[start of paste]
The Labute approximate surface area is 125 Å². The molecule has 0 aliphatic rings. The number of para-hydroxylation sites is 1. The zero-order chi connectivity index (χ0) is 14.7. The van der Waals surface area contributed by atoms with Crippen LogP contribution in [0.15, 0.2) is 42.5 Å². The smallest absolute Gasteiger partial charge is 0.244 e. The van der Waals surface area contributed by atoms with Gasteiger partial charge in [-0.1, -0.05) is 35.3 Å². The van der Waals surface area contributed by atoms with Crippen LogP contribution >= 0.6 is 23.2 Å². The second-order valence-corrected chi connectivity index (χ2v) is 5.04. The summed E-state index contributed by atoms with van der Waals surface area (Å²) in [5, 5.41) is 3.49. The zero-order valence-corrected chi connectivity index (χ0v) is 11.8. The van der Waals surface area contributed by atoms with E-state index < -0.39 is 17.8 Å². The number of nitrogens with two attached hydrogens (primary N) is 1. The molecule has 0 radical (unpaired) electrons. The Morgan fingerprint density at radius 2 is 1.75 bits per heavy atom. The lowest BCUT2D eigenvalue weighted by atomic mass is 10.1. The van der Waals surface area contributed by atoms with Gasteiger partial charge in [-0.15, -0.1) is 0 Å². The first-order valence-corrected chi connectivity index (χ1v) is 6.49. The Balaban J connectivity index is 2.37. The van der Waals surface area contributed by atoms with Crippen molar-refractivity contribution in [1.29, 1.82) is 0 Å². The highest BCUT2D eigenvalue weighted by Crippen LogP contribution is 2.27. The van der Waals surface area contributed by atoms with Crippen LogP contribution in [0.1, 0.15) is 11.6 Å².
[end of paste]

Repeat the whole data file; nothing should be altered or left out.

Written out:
The Labute approximate surface area is 125 Å². The molecule has 0 aliphatic rings. The number of para-hydroxylation sites is 1. The zero-order chi connectivity index (χ0) is 14.7. The van der Waals surface area contributed by atoms with Crippen LogP contribution in [0.15, 0.2) is 42.5 Å². The smallest absolute Gasteiger partial charge is 0.244 e. The van der Waals surface area contributed by atoms with Gasteiger partial charge in [-0.1, -0.05) is 35.3 Å². The van der Waals surface area contributed by atoms with Crippen LogP contribution >= 0.6 is 23.2 Å². The second-order valence-corrected chi connectivity index (χ2v) is 5.04. The summed E-state index contributed by atoms with van der Waals surface area (Å²) in [5, 5.41) is 3.49. The zero-order valence-corrected chi connectivity index (χ0v) is 11.8. The van der Waals surface area contributed by atoms with E-state index < -0.39 is 17.8 Å². The number of nitrogens with two attached hydrogens (primary N) is 1. The molecule has 0 radical (unpaired) electrons. The Morgan fingerprint density at radius 2 is 1.75 bits per heavy atom. The lowest BCUT2D eigenvalue weighted by atomic mass is 10.1. The van der Waals surface area contributed by atoms with Gasteiger partial charge in [-0.15, -0.1) is 0 Å². The first-order valence-corrected chi connectivity index (χ1v) is 6.49. The Balaban J connectivity index is 2.37. The van der Waals surface area contributed by atoms with Crippen molar-refractivity contribution in [1.29, 1.82) is 0 Å². The highest BCUT2D eigenvalue weighted by Crippen LogP contribution is 2.27. The van der Waals surface area contributed by atoms with Crippen LogP contribution in [0.1, 0.15) is 11.6 Å².